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April 1st, 2017, 01:40 PM   #1
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Rearrangement of Series

Rearrangement of Series

Let $\displaystyle \Sigma$an be absolutely convergent.

A proof that any rearrangement is absolutely convergent and has the same sum contains the following:

Let $\displaystyle \Sigma$bn be any rearrangement of $\displaystyle \Sigma$an.
Let S'm be the mth partial sum of $\displaystyle \Sigma$bn. For sufficiently large m, S'm will contain a1,a2,...an.

Let $\displaystyle \Sigma$bn =a2+a3+...am+a1+...., no matter what m is.
S'm can never contain a1.
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April 1st, 2017, 04:14 PM   #2
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You are changing your rearrangement after the point that the proof specifies.
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April 1st, 2017, 09:11 PM   #3
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Quote:
Originally Posted by v8archie View Post
You are changing your rearrangement after the point that the proof specifies.
That bothered me.

Let S'm = a2+a3+...am + a1
ie, the process of checking changes (creates) the sequence.

Let me see the first term of your sequence: see, no a1
Let me see two terms of your sequence: see, no a1
...
...

Just thinking out loud.

But you are right. In any actual rearrangement you can get to a1, unless a1 is at the "end" of the sequence, where the "let me see" procedure above puts it.

EDIT:
On the other hand, if we are talking any endless rearrangement, what guarantee is there that you will get to a1?
Isn't there something that says in a sequence of numbers (subscripts), you will eventually get to a specific number if it's in the sequence?

Last edited by zylo; April 1st, 2017 at 09:35 PM.
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April 2nd, 2017, 12:06 AM   #4
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Quote:
Originally Posted by zylo View Post
...what guarantee is there that you will get to a1?
Isn't there something that says in a sequence of numbers (subscripts), you will eventually get to a specific number if it's in the sequence?
Every element in the series is in a position denoted by a finite ordinal. So you will eventually reach any particular element that you are looking for. By extension, given any finite set of elements, you will also eventually reach a point where you have seen every one of them.
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April 3rd, 2017, 09:46 AM   #5
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Any infinite sequence can be broken up into infinite sub sequences.

For example:
(1,2,3,4,5,...)=(1,3,5,...) "+" (2,4,6,....)

Let S=1+2+3+.......
and Sm=sum of m terms.

Let S'=1+3+5+.......+2+4+6+........
and S'm = sum of m terms

No matter how large m is, S'm will not contain 4.

{Just to save writing, I have associated n with an an or bn.)






no
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April 3rd, 2017, 10:06 AM   #6
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Quote:
Originally Posted by zylo View Post

Let S'=1+3+5+.......+2+4+6+........
This is not a sequence or a series. It has order type $\omega + \omega$. A sequence (or a series, if you put plus signs between the terms) must have order type $\omega$. It's true that you have a bijection between your original sequence and your rearranged one, but it's no longer a sequence (or series). To see that, note that both $1$ and $2$ have no immediate predecessor. In a sequence, only the first item has no immediate predecessor.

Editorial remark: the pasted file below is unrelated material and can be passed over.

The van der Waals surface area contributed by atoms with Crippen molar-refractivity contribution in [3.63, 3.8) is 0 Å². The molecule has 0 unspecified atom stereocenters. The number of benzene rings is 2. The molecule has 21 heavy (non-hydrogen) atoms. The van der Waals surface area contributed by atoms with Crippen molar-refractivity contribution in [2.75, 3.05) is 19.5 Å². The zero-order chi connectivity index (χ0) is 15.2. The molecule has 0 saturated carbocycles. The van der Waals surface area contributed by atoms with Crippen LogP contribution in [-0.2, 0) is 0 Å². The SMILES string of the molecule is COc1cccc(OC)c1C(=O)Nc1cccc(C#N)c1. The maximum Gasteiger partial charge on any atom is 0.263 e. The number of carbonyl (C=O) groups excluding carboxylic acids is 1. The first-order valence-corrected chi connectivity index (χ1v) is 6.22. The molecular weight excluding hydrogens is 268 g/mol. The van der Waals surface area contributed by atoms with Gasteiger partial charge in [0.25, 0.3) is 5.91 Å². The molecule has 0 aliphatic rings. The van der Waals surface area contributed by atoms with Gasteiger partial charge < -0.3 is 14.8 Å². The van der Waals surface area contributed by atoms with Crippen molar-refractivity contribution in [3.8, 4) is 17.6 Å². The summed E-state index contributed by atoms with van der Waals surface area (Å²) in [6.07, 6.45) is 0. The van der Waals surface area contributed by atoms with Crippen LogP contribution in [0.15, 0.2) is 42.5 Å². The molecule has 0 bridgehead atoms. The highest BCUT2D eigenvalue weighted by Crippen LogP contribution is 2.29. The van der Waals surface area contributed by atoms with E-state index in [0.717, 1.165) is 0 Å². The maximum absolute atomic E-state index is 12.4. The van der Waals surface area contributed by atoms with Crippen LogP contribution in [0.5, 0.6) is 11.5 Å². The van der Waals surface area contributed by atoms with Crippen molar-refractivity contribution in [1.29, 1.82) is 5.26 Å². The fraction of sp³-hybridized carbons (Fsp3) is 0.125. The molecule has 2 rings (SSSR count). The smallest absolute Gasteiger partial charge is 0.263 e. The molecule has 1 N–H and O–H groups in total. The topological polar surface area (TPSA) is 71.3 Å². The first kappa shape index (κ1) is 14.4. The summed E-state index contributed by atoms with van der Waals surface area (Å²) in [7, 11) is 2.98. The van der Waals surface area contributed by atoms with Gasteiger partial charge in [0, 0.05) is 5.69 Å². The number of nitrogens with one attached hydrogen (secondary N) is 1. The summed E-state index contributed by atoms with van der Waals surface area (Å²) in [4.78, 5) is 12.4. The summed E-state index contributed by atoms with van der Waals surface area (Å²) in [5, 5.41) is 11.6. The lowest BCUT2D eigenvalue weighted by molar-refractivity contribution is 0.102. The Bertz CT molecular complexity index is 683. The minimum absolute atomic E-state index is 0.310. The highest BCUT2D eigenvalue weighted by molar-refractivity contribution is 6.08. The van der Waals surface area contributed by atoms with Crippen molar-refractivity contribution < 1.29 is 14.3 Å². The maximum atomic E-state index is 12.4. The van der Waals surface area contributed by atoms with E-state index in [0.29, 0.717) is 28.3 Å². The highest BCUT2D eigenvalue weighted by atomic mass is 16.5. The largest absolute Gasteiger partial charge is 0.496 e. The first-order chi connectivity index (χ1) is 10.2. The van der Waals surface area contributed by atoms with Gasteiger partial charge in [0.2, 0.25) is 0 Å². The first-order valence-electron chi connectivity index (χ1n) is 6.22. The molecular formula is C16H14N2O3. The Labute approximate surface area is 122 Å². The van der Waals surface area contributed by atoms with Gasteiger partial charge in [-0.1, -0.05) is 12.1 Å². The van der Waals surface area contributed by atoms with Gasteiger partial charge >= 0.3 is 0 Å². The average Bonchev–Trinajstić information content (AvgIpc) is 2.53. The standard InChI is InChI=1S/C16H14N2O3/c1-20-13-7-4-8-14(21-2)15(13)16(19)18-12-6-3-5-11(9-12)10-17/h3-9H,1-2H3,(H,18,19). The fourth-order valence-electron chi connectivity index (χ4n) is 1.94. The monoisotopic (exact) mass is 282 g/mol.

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April 3rd, 2017, 05:56 PM   #7
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It's an interesting argument, but flawed.
Quote:
Originally Posted by zylo View Post
No matter how large m is, S'm will not contain 4.
If there is no partial sum that contains the number 4, then 4 is not in the sequence/series. Remember that the elements of the series are indexed by the natural numbers: every element has a natural number subscript.

Your "arrangement" of terms doesn't do this.
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April 4th, 2017, 04:21 AM   #8
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Quote:
Originally Posted by v8archie View Post
It's an interesting argument, but flawed.

If there is no partial sum that contains the number 4, then 4 is not in the sequence/series. Remember that the elements of the series are indexed by the natural numbers: every element has a natural number subscript.

Your "arrangement" of terms doesn't do this.
Every element in my series has a natural number subscript. It's just that the odd subscripts come first.

The rearrangement of absolutely convergent series theorem allows any rearrangement.

By extension, any absolutely convergent series can be written as the sum of any number of absolutely convergent series. The question is, would the sum always be the same?

Last edited by zylo; April 4th, 2017 at 04:35 AM.
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April 4th, 2017, 04:50 AM   #9
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What is the subscript of 2 then?

Hint: it doesn't have a natural number subscript because the odd numbers exhaust all of the natural number subscripts.

Last edited by v8archie; April 4th, 2017 at 04:56 AM.
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April 4th, 2017, 05:21 AM   #10
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2 doesn't have a subscript. But I see your point:

a1+a2+a3+a4+...=a1+a3+.......+a2+a4+......=b1+b2+b 3+b4+....
All the natural numbers appear as suffixes in both sums but I can't use the standard proof which requires a partial sum S'm for which I can't always specify m.

Not saying the theorem is false, just noting a possible flaw in the proof.
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